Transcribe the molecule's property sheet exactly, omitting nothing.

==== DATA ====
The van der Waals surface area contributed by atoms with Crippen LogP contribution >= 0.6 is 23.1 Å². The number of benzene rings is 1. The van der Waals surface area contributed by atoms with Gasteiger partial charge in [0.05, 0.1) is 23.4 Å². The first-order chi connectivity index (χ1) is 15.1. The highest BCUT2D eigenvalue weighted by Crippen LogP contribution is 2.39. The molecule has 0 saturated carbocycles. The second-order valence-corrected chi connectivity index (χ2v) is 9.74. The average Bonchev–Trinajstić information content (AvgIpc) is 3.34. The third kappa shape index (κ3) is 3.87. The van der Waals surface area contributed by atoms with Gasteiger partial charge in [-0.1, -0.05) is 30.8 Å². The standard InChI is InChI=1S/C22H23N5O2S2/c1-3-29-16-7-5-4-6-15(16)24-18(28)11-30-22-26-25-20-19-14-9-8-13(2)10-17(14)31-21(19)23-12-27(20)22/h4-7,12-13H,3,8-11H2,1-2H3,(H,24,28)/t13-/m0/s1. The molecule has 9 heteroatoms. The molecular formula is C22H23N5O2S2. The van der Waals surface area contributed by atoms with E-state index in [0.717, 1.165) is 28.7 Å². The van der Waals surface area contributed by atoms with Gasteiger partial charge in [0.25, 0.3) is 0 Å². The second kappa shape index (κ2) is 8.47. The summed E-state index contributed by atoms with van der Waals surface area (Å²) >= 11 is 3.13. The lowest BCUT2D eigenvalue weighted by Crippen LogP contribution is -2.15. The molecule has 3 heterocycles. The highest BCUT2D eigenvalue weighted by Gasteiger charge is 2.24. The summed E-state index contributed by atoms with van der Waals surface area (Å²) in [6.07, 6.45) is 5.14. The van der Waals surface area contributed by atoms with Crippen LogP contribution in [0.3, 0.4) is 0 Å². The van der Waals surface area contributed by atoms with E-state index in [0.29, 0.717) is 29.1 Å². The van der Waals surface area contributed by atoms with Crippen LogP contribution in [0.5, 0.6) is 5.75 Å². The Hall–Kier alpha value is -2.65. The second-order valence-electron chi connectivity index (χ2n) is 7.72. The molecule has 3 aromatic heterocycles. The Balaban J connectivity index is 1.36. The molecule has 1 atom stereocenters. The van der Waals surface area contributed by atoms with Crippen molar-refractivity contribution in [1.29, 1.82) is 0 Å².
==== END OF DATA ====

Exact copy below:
The van der Waals surface area contributed by atoms with Crippen LogP contribution >= 0.6 is 23.1 Å². The number of benzene rings is 1. The van der Waals surface area contributed by atoms with Gasteiger partial charge in [0.05, 0.1) is 23.4 Å². The first-order chi connectivity index (χ1) is 15.1. The highest BCUT2D eigenvalue weighted by Crippen LogP contribution is 2.39. The molecule has 0 saturated carbocycles. The second-order valence-corrected chi connectivity index (χ2v) is 9.74. The average Bonchev–Trinajstić information content (AvgIpc) is 3.34. The third kappa shape index (κ3) is 3.87. The van der Waals surface area contributed by atoms with Gasteiger partial charge in [-0.1, -0.05) is 30.8 Å². The standard InChI is InChI=1S/C22H23N5O2S2/c1-3-29-16-7-5-4-6-15(16)24-18(28)11-30-22-26-25-20-19-14-9-8-13(2)10-17(14)31-21(19)23-12-27(20)22/h4-7,12-13H,3,8-11H2,1-2H3,(H,24,28)/t13-/m0/s1. The molecule has 9 heteroatoms. The molecular formula is C22H23N5O2S2. The van der Waals surface area contributed by atoms with E-state index in [0.717, 1.165) is 28.7 Å². The van der Waals surface area contributed by atoms with Gasteiger partial charge in [0.25, 0.3) is 0 Å². The second kappa shape index (κ2) is 8.47. The summed E-state index contributed by atoms with van der Waals surface area (Å²) >= 11 is 3.13. The lowest BCUT2D eigenvalue weighted by Crippen LogP contribution is -2.15. The molecule has 3 heterocycles. The highest BCUT2D eigenvalue weighted by Gasteiger charge is 2.24. The summed E-state index contributed by atoms with van der Waals surface area (Å²) in [6.07, 6.45) is 5.14. The van der Waals surface area contributed by atoms with Crippen LogP contribution in [0.3, 0.4) is 0 Å². The van der Waals surface area contributed by atoms with E-state index in [0.29, 0.717) is 29.1 Å². The van der Waals surface area contributed by atoms with Crippen LogP contribution in [0.5, 0.6) is 5.75 Å². The Hall–Kier alpha value is -2.65. The second-order valence-electron chi connectivity index (χ2n) is 7.72. The molecule has 3 aromatic heterocycles. The Balaban J connectivity index is 1.36. The molecule has 1 atom stereocenters. The van der Waals surface area contributed by atoms with Crippen molar-refractivity contribution in [1.29, 1.82) is 0 Å².